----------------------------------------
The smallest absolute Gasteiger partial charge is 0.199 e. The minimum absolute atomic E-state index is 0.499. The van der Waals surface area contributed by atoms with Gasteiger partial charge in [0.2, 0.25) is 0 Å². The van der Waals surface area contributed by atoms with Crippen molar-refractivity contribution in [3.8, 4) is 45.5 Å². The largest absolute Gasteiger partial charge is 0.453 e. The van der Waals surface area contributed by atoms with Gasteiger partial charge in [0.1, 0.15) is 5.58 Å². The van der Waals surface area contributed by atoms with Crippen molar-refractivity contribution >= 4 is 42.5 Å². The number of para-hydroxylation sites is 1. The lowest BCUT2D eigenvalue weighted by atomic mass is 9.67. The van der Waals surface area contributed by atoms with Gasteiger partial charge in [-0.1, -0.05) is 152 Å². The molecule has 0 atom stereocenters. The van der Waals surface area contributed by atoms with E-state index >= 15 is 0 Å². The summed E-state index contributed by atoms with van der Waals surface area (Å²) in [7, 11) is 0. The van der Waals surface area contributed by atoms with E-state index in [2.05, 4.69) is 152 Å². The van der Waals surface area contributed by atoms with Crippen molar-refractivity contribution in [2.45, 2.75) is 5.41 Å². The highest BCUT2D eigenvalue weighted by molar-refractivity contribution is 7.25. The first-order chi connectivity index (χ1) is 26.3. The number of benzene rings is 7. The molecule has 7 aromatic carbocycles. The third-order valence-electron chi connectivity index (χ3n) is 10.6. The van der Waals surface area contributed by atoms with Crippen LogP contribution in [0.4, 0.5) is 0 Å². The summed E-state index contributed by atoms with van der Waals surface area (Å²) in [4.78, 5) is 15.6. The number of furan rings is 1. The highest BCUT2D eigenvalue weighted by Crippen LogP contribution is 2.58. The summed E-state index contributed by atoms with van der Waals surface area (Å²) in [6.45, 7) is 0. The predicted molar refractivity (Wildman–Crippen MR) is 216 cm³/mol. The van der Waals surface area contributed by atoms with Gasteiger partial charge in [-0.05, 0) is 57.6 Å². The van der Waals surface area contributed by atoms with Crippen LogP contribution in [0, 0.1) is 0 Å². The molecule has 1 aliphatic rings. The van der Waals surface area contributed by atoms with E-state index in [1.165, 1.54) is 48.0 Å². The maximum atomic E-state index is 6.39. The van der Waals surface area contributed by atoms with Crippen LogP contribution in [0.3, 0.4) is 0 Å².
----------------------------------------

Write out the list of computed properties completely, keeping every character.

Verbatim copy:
The smallest absolute Gasteiger partial charge is 0.199 e. The minimum absolute atomic E-state index is 0.499. The van der Waals surface area contributed by atoms with Gasteiger partial charge in [0.2, 0.25) is 0 Å². The van der Waals surface area contributed by atoms with Crippen molar-refractivity contribution in [3.8, 4) is 45.5 Å². The largest absolute Gasteiger partial charge is 0.453 e. The van der Waals surface area contributed by atoms with Gasteiger partial charge in [0.1, 0.15) is 5.58 Å². The van der Waals surface area contributed by atoms with Crippen molar-refractivity contribution >= 4 is 42.5 Å². The number of para-hydroxylation sites is 1. The lowest BCUT2D eigenvalue weighted by atomic mass is 9.67. The van der Waals surface area contributed by atoms with Gasteiger partial charge in [-0.1, -0.05) is 152 Å². The molecule has 0 atom stereocenters. The van der Waals surface area contributed by atoms with E-state index >= 15 is 0 Å². The summed E-state index contributed by atoms with van der Waals surface area (Å²) in [7, 11) is 0. The van der Waals surface area contributed by atoms with E-state index in [2.05, 4.69) is 152 Å². The van der Waals surface area contributed by atoms with Crippen molar-refractivity contribution in [2.45, 2.75) is 5.41 Å². The highest BCUT2D eigenvalue weighted by molar-refractivity contribution is 7.25. The first-order chi connectivity index (χ1) is 26.3. The number of benzene rings is 7. The molecule has 7 aromatic carbocycles. The third-order valence-electron chi connectivity index (χ3n) is 10.6. The van der Waals surface area contributed by atoms with Crippen LogP contribution in [0.4, 0.5) is 0 Å². The summed E-state index contributed by atoms with van der Waals surface area (Å²) in [4.78, 5) is 15.6. The number of furan rings is 1. The highest BCUT2D eigenvalue weighted by Crippen LogP contribution is 2.58. The summed E-state index contributed by atoms with van der Waals surface area (Å²) in [6.45, 7) is 0. The predicted molar refractivity (Wildman–Crippen MR) is 216 cm³/mol. The van der Waals surface area contributed by atoms with Gasteiger partial charge in [-0.05, 0) is 57.6 Å². The van der Waals surface area contributed by atoms with Crippen LogP contribution in [0, 0.1) is 0 Å². The molecule has 1 aliphatic rings. The van der Waals surface area contributed by atoms with E-state index in [1.165, 1.54) is 48.0 Å². The maximum atomic E-state index is 6.39. The van der Waals surface area contributed by atoms with Crippen LogP contribution in [0.3, 0.4) is 0 Å².